From a couple of thousand feet above sea level, she still looks like a giant concentration camp. Tiny matchbox balconies hug each other, enveloped by clouds of smog and soot. Salesmen and factory workers jostle for space, water and air in its winding, clogged arteries. Dharavi is still Asia’s biggest slum and an infamous epilogue to the Mumbai story. But then, there’s the new Dharavi.
It was my third walk through Dharavi in a decade, and it has always been for leather. The shops have faded since 1996, the young have replaced the old and the bags have started looking like poor imitations of Hidesign. Of course, the leather you can buy in Dharavi’s “90-feet lane” (that’s what it’s officially called) are still either surplus stock or export rejects.
The small leather tanneries from which leather goods are exported, seemed dwarfed and worn out, but there was more buzz. Early last year, The Economist reviewed the leather market here and reported that it amounted to up to $500 million (Rs2,200 crore). Unbelievable, considering my bags have never cost more than Rs1,000 here. This is how the market functions: The leather hides come from slaughter houses in Deonar, an eastern suburb. The workers treat them with salt to smoothen them and then send them to Chennai for processing. The final products come back for the finishing touches.
The superficial changes were obvious, but something about the fabric of Dharavi seemed to have changed. Even six years ago, a chaotic mechanism was in place here. Vats of molten soap would bubble on one side; paint cans, scrap plastic and paper would lie heaped on another; and the shrill, metallic drone of workers hammering on steel and wire would be audible over the collective hum of people. Dharavi functioned in contrast to South Mumbai and suburbs dotted by “builder’s buildings” and brand shops. Now, a Rs5,600-crore redevelopment plan is in place here. Its proximity to the Western Express Highway and the Bandra-Kurla Complex, a fast-growing commercial area, is luring real-estate developers.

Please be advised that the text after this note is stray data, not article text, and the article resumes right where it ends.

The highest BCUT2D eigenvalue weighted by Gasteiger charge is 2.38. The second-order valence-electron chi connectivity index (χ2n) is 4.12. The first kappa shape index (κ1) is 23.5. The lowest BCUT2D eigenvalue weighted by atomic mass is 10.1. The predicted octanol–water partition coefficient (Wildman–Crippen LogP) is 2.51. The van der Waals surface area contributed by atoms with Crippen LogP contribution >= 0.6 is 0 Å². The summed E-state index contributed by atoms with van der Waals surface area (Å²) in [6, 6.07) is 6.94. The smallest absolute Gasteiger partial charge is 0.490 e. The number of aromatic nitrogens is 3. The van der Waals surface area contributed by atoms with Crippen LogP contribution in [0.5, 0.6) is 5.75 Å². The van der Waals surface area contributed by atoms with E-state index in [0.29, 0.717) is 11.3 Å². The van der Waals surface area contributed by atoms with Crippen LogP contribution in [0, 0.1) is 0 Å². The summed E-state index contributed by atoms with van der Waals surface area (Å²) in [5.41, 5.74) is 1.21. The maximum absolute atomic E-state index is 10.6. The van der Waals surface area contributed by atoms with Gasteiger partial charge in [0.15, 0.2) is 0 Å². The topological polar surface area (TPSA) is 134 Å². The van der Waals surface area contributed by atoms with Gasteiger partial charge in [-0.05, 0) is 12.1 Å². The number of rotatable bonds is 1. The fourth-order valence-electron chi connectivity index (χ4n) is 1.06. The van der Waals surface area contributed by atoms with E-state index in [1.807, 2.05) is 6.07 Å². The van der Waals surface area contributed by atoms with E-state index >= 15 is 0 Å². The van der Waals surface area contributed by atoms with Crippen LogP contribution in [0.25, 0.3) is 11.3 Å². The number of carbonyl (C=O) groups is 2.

And Dharavi’s people are aware of it. While bargaining at one of the leather stalls, a young guy walked by with a British couple. He must have been around 15, but adept at getting his share of the slum tourism market. Slum tourism is a relatively new phenomenon here, as in other cities and their slums. When he told the couple about the things that were going to happen to Dharavi in the future, their disappointment was impossible to miss.
I couldn’t help feel a pang of empathy with the couple. I’ve passed by Sion-Mahim Link Road and its numerous shops (their names are variations of “Quality Leather” or “Top Leather”), and walked through Dharavi like an outsider, imagining its alternate reality, its cheering claim to life amid metallic sounds and petty crime.
While struggling to get out of the 90-feet lane with a red leather tabletop in my hand (still possible to acquire at Dharavi for Rs1,200), I got talking to the British couple. A girl, of about 18, dressed in jeans and a T-shirt, approached us. “Mere paas yeh hai, massage machine, imported. Usko bolo na lene ke liye, 500 rupees (I have this, a massage machine, imported. Please ask them to buy it for Rs500),” she said to me. I looked at the blue packet. “Purple Blaster”, the flimsy paper label said.
Sex toys replacing sex workers? That’s too much change to swallow on one trip.
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